Early Elective Deliveries Fall at Surveyed Hospitals

January 26, 2012

January 26, 2012 — The rate of early elective newborn deliveries — those before 39 completed weeks that are not medically indicated — declined on average from 17% in 2010 to 14% in 2011 among hospitals surveyed by the Leapfrog Group, a quality-improvement organization.

Furthermore, 39% of reporting hospitals in 2011 kept the rate of these problematic deliveries at or below 5% — a target set by Leapfrog — compared with 30% in 2010, according to survey findings released today.

The survey, however, turned up wide variation, with the rate of early elective deliveries at some hospitals topping 40%. And most reporting hospitals still fell short of the 5% target. Accordingly, Leapfrog said that more work needs to be done.

Leapfrog is a coalition of public and private purchasers of health insurance benefits that seeks to improve the quality of care while lowering the cost of care. Its members include large employers such as General Motors and FedEx and regional employer alliances.

The American Congress of Obstetricians and Gynecologists and other authorities caution pregnant women and their physicians against delivery by induced labor or cesarean delivery before the 39th completed week unless a condition such as maternal high blood pressure or pre-labor membrane rupture occurs. Babies need those last few weeks for their brains and lungs to fully develop. Delivering a baby before the 39th week can lead to short-term morbidities such as respiratory distress, temperature instability, and infection, as well as a higher mortality rate.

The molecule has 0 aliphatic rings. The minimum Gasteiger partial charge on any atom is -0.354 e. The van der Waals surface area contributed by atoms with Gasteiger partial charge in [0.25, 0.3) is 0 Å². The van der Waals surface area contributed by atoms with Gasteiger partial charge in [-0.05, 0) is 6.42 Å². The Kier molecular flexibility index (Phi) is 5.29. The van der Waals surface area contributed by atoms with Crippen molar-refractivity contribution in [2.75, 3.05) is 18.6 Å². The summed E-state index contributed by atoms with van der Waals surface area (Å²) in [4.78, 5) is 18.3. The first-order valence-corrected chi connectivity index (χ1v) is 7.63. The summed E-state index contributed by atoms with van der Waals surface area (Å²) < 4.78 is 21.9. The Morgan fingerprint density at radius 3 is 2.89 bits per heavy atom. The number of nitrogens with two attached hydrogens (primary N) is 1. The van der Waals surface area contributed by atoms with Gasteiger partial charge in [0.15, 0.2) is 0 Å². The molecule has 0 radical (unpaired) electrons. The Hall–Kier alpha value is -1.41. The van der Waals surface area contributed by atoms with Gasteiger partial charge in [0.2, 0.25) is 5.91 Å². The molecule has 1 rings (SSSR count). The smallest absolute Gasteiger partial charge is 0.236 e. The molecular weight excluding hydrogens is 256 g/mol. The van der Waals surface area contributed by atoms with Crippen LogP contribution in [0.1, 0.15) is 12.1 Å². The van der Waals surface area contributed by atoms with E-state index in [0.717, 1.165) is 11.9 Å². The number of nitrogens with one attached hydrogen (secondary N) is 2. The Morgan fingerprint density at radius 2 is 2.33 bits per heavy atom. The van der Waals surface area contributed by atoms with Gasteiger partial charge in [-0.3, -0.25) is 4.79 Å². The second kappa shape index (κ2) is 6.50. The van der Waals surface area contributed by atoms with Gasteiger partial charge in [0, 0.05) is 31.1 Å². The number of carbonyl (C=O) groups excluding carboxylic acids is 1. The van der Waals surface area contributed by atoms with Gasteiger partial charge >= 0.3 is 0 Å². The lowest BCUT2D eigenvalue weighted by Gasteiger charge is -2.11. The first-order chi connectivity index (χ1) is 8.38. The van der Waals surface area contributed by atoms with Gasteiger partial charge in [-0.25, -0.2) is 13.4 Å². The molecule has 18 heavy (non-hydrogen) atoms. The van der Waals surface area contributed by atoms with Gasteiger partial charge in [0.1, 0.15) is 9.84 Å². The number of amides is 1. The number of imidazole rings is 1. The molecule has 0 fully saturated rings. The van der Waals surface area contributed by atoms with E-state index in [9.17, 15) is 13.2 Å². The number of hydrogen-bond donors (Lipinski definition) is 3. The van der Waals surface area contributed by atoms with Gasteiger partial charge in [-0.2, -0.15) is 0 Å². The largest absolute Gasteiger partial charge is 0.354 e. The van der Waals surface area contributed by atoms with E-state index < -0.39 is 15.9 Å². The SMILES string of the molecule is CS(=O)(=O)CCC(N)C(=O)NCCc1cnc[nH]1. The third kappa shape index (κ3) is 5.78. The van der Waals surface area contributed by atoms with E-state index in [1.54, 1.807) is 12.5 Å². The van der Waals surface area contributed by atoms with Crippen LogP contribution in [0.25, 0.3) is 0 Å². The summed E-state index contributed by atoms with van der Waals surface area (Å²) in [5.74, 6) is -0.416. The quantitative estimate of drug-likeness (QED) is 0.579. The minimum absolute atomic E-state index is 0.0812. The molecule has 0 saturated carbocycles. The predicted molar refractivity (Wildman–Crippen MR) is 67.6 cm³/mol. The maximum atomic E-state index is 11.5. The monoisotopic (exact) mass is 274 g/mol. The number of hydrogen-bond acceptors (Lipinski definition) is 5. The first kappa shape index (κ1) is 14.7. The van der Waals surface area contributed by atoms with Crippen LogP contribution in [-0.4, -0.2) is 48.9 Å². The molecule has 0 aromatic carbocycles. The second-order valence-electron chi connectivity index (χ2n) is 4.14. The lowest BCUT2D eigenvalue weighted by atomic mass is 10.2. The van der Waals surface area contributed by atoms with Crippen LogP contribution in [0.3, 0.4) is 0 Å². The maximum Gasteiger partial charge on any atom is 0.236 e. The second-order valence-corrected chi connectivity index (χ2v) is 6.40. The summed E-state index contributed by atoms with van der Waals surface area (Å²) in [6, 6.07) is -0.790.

A Leapfrog press release announcing the survey results quoted a neonatologist who said that 19% of admissions at his children's hospital in 2011 were newborns who were delivered at a gestational age of 37 to 38 weeks.

Obstetrician-Gynecologists Should Say No

Despite being branded as an unsafe practice that drives up healthcare costs, early elective deliveries are still "rampant," said Leapfrog chief executive officer Leah Binder in an interview with Medscape Medical News.

Leapfrog CEO Leah Binder

Binder said such deliveries typically are scheduled as a matter of convenience for the patient, the obstetrician-gynecologist, or both. Sometimes, a patient chooses to have her particular obstetrician-gynecologist deliver her baby at week 37 if he or she plans to be on vacation after week 39 and a partner must take over the job, according to Binder.

"However, it's the responsibility of the obstetrician-gynecologist to ensure there's a safe delivery," she said. "They should be saying to their patients, 'No, you have to wait.'

"Most women, when they hear there's a danger to their baby, are not going to want to schedule [an early delivery]."

Binder said the ultimate solution is for hospitals to simply forbid early deliveries that are not medically indicated and then enforce the policy.

Leapfrog describes itself as the only national organization that makes hospital-specific data about early elective deliveries available. In 2011, roughly 1200 hospitals — about 1 in 4 — completed the survey.

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